The FDA approved avelumab for the treatment of adults and pediatric patients 12 years and older with metastatic MCC, including those who have not received prior chemotherapy, and the approval was based on results of the JAVELIN Merkel 200 trial.5 Shortly after, the PD-1 inhibitor pembrolizumab (Keytruda) was also approved by the FDA for adult and pediatric patients with recurrent locally advanced or metastatic MCC, based on the results of the phase 2 KEYNOTE-017 trial (NCT02267603).6 Both immunotherapy agents received accelerated approvals.

Newer Approaches for Refractory Disease

For patients with refractory MCC, following a lack of response to a PD-1/PD-L1 therapy, the current research focus is to make a cold tumor hot to get a response by adding additional treatments such as radiation, CTLA-4 inhibition with ipilimumab (Yervoy), intralesional therapy, HDAC inhibition, MDM2 inhibition, transgenic T-cell receptor (TCR) therapy, and other options being considered and explored.

The newer approach of transgenic TCR therapy is being investigated in a clinical trial in combination with avelumab and class I upregulation in patients with HLA-A02–positive advanced MCC who are resistant to checkpoint inhibition in the ATTACk-MCC trial in Seattle, Washington. Nghiem explained the potential of this approach: “The concept of transgenic T cells addresses the issue that some patients clearly do not have a large enough number of high-affinity T cells targeting the tumor that are functional, and we now can transgenically reprogram the receptors of T cells to attack the tumor.”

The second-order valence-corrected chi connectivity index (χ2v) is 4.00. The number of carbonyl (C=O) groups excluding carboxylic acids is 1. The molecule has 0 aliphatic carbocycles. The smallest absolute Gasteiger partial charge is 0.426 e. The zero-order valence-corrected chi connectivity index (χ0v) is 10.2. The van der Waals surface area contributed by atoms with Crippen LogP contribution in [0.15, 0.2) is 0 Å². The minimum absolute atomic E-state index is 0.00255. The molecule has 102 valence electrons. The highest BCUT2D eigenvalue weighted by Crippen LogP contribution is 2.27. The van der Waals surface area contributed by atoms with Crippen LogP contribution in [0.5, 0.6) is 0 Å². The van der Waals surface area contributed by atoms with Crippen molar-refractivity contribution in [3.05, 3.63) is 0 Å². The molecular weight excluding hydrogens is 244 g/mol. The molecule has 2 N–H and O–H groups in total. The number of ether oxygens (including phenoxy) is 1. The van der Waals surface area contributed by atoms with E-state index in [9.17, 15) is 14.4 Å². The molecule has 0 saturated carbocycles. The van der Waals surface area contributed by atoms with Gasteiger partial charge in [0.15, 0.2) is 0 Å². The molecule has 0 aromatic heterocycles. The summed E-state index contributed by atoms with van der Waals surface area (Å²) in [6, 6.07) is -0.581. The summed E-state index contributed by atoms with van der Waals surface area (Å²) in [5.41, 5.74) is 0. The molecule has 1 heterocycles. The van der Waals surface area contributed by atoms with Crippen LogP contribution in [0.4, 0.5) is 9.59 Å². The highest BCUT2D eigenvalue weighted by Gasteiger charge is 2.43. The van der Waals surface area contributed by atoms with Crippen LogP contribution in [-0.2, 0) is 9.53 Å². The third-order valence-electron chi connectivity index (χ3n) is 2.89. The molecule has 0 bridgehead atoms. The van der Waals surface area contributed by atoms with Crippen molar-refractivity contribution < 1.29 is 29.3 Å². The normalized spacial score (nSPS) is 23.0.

In the trial, autologous T cells are collected and high-affinity anti-MCPyV T-cell receptors are placed into CD8/CD4 “young” T cells, which are then reprogrammed and expanded. Nghiem noted that of 4 patients treated with this regimen, 1 has achieved a major response with shrinking of deep visceral disease.

In a subset of patients with MCC, intratumoral administration of G100, a toll-like receptor 4 agonist, has shown activity in a small first-in-human trial. Pathologic complete responses were seen after only 2 doses of G100 monotherapy.7